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Government calls time out on emergency powers rollout after legal scholars raise questions

The government had planned to "partially" introduce two sections of the Emergency Powers Act.

Sanna Marin ja Tuula Haatainen.
Prime Minister Sanna Marin (SDP, left) and Employment Minister Tuula Haatainen (SDP) at the press conference on Monday afternoon. Image: Vesa Moilanen / Lehtikuva

The government has rowed back on plans to apply two provisions of the Emergency Powers Act, announced earlier on Monday in conjunction with the declaration of a state of emergency.

"Sections 106 and 107 of the Emergency Powers Act will not be applied in any way until the conditions for their use are clarified and the matter is legally clarified once again," Prime Minister Sanna Marin (SDP) wrote on Twitter on Monday evening.

At a press conference earlier this afternoon, Marin announced that Finland was in a state of emergency due to the worsening coronavirus epidemic. At the same time, the PM said that there was no immediate need to adopt the powers laid out by the Emergency Powers Act, which restrict the fundamental rights of citizens.

The government did however deem it necessary to "partially" apply section 106 ('communication by the state administrative authorities in emergencies') as well as section 107 ('powers in emergencies') of the act once the state of emergency entered into force.

The sections were to be introduced without the government securing approval from Parliament.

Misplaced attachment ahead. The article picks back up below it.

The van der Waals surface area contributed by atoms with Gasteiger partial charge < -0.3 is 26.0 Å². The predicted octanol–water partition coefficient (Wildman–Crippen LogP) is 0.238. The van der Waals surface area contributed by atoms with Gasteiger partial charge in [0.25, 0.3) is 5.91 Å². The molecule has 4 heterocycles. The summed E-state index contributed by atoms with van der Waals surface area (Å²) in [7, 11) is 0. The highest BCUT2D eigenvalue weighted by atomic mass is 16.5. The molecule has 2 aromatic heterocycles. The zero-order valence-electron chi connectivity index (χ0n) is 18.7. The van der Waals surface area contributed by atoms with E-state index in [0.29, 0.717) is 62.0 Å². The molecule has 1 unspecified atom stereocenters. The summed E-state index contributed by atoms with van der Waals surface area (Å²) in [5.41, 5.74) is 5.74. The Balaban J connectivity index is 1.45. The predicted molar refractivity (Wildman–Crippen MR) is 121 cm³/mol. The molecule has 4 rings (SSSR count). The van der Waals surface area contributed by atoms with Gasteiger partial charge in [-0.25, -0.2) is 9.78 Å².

However, this is "illegal application", according to an article (external link in Finnish) published by law scholar Martin Scheinin on the Perustuslakiblogi ('Constitutional law blog') website.

"The decree [for parliamentary approval] has not been issued, so the application of Sections 106-107 of the Emergency Powers Act is illegal, and therefore the application of the Emergency Powers Act in its entirety is also illegal," Scheinin wrote.

Marin had said this afternoon that the sections could be partially introduced "as appropriate", but not in full. Therefore, no parliamentary approval would be needed.

National Coalition Party chair Petteri Orpo also demanded that the decision on the introduction of the emergency law be brought to Parliament.

"The government operates on the basis of a parliamentary mandate. All exceptional powers must be brought before Parliament. There is an urgent need to clarify this issue," Orpo wrote on Twitter.

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